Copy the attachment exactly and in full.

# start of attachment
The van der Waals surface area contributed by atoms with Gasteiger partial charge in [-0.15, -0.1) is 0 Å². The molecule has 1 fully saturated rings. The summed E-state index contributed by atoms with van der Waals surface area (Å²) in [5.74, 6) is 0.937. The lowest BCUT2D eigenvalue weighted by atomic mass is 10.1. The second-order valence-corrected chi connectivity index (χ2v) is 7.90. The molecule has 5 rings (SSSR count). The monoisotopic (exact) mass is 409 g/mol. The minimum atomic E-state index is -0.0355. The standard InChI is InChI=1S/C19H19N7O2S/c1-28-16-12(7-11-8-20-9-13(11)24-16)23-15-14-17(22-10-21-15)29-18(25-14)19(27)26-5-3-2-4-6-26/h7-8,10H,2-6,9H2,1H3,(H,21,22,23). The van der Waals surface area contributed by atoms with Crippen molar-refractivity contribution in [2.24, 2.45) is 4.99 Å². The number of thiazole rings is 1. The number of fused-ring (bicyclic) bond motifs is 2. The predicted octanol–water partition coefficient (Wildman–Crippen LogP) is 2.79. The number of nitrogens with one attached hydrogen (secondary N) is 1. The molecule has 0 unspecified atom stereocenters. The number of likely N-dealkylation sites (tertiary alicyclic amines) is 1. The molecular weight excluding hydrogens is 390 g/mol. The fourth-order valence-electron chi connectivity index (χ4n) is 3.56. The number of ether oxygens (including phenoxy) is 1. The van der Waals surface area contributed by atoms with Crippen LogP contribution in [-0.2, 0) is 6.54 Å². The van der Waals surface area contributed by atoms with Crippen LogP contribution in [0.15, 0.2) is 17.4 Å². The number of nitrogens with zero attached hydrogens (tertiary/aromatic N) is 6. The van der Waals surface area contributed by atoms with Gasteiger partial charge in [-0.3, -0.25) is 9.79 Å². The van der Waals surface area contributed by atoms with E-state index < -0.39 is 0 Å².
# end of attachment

The van der Waals surface area contributed by atoms with Gasteiger partial charge in [-0.15, -0.1) is 0 Å². The molecule has 1 fully saturated rings. The summed E-state index contributed by atoms with van der Waals surface area (Å²) in [5.74, 6) is 0.937. The lowest BCUT2D eigenvalue weighted by atomic mass is 10.1. The second-order valence-corrected chi connectivity index (χ2v) is 7.90. The molecule has 5 rings (SSSR count). The monoisotopic (exact) mass is 409 g/mol. The minimum atomic E-state index is -0.0355. The standard InChI is InChI=1S/C19H19N7O2S/c1-28-16-12(7-11-8-20-9-13(11)24-16)23-15-14-17(22-10-21-15)29-18(25-14)19(27)26-5-3-2-4-6-26/h7-8,10H,2-6,9H2,1H3,(H,21,22,23). The van der Waals surface area contributed by atoms with Crippen molar-refractivity contribution in [2.24, 2.45) is 4.99 Å². The number of thiazole rings is 1. The number of fused-ring (bicyclic) bond motifs is 2. The predicted octanol–water partition coefficient (Wildman–Crippen LogP) is 2.79. The number of nitrogens with one attached hydrogen (secondary N) is 1. The molecule has 0 unspecified atom stereocenters. The number of likely N-dealkylation sites (tertiary alicyclic amines) is 1. The molecular weight excluding hydrogens is 390 g/mol. The fourth-order valence-electron chi connectivity index (χ4n) is 3.56. The number of ether oxygens (including phenoxy) is 1. The van der Waals surface area contributed by atoms with Crippen LogP contribution in [-0.2, 0) is 6.54 Å². The van der Waals surface area contributed by atoms with Crippen LogP contribution in [0.15, 0.2) is 17.4 Å². The number of nitrogens with zero attached hydrogens (tertiary/aromatic N) is 6. The van der Waals surface area contributed by atoms with Gasteiger partial charge in [-0.3, -0.25) is 9.79 Å². The van der Waals surface area contributed by atoms with E-state index < -0.39 is 0 Å².